The temperature isn’t the only thing heating up on Long Island as summer approaches. Members at three Catholic Health Services of Long Island (CHSLI) hospitals have recently begun contract renewal negotiations. CHSLI is comprised of six acute hospitals under common management and collectively employing over 3,000 RNs. About 1,000 of the nurses at three of the hospitals — St. Catherine of Siena Medical Center, St. Joseph Hospital and St. Charles Hospital — are represented by NYSNA. Nurses at CHSLI’s other facilities — St. Francis, Good Samaritan and Mercy — have no union representation.
Priority is safe staffing
Contracts expired at the end of March at both St. Charles and St. Joseph and in mid-May at St. Catherine; all three have extended their agreements to allow time for negotiations (until July 17 at St. Charles and June 30 at the other two) and have surveyed members for contract priorities. While they will bargain independently of each other, members formed the Catholic Health Services Nurses’ Committee to “keep communication flowing between the negotiating committees,” according to Mike Healy, RN and NYSNA board member.
“With the hospitals under common management, we know they are talking to each other, so we need to keep each other in the loop, too,” he added. The committee has met twice thus far and will meet monthly for the duration of bargaining.
Safe staffing is the number one bargaining priority at each hospital. Pensions are also a key issue at St. Charles and St. Catherine of Sienna, where members are participants of a non-ERISA fund run by the Diocese of Rockville Center.
In a first for these hospitals, negotiations are open and all interested members are encouraged to attend bargaining sessions.
The CHSLI nurses are looking forward to presenting proposals and achieving gains that will benefit their patients, profession, and their families.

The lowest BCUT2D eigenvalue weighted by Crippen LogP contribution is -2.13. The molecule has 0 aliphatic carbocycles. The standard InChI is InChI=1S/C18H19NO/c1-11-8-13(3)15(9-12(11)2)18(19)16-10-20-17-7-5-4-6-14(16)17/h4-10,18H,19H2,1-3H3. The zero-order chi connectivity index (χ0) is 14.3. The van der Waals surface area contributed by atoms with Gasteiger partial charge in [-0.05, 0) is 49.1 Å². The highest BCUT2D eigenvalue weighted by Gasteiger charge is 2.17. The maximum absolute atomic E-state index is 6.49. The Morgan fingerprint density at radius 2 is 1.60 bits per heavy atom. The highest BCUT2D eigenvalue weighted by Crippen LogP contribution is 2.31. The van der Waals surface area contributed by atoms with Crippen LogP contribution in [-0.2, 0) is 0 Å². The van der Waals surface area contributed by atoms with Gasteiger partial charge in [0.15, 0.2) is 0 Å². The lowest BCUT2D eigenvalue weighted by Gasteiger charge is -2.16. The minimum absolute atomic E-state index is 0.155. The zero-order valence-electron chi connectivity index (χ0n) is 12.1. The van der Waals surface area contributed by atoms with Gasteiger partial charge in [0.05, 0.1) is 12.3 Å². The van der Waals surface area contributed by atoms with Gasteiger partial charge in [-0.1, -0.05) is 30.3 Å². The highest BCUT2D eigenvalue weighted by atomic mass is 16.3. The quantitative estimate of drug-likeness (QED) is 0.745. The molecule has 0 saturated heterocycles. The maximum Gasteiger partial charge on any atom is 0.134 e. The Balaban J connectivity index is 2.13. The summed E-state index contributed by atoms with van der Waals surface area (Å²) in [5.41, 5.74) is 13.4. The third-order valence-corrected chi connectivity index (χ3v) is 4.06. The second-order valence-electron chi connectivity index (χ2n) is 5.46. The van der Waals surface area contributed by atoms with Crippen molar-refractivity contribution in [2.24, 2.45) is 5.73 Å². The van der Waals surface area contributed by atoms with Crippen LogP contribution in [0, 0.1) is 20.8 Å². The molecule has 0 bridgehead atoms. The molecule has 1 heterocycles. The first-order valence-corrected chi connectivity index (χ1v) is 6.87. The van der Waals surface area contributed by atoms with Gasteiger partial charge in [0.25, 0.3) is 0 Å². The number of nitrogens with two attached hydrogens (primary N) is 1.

St. Catherine of Siena Medical Center
Nurses in the Emergency Room at the Smithtown hospital are serious about fixing the staffing crisis in their department. While negotiations proceed, they’ve started a petition drive to bring the issue directly to the attention of CEO Dr. Alan Guerci. Thus far, 85 percent of the unit has signed on.
Fran Hawthorne, RN, says working in St. Catherine’s ED is “grueling work that is unsatisfactory without proper staffing and administrative support.” Her colleague Ellen Sullivan added: “When staff is needed to replace a sick call or for an increase in census or acuity, there are no resources to pull from.” Both have signed the petition and look forward to meeting with Dr. Guerci. The St. Catherine nurses are determined to stand united to improve both ED staffing and patient care.
St. Charles Hospital
Safe staffing is the top bargaining priority for nurses at the Port Jefferson hospital. The expiring contract includes staffing guidelines, but “they haven’t worked and are the focus of a current arbitration,” according to Tracy Kosciuk, RN and Vice President of the NYSNA Executive Committee. “With rising acuity, nurses — and our patients — are more than ever in need of staffing safeguards with enforcement teeth,” she said. “We want to be able to care for our patients to the best of our abilities. Without strong staffing ratios, based on sound research, nurses are stretched too thin and it puts our patients at risk,” she added. “That’s why we’re lobbying for legislation, too. Nurses’ experience with mandatory overtime taught us that some problems are so pervasive they can only be permanently solved through political means.”
St. Joseph Hospital
Registered nurses at St. Joseph want to see their new contract improve upon rolling staffing grids, a model adopted in 2011 under which RNs were to be added whenever census met specified thresholds. “We were hoping that rolling staffing grids would take a fluctuating census into account and meet the needs of nurses while giving management some relief. But the model has not delivered, and staffing remains an issue,” according to Jenmarie Byrnes, RN and LBU President at St. Joseph. The nurses have taken rolling staffing grids through the grievance process and are now awaiting arbitration. Ms. Byrnes said the St. Joseph nurses “will keep looking until we find a system that works, enabling us to give our patients the attention and care they deserve and to keep them safe.”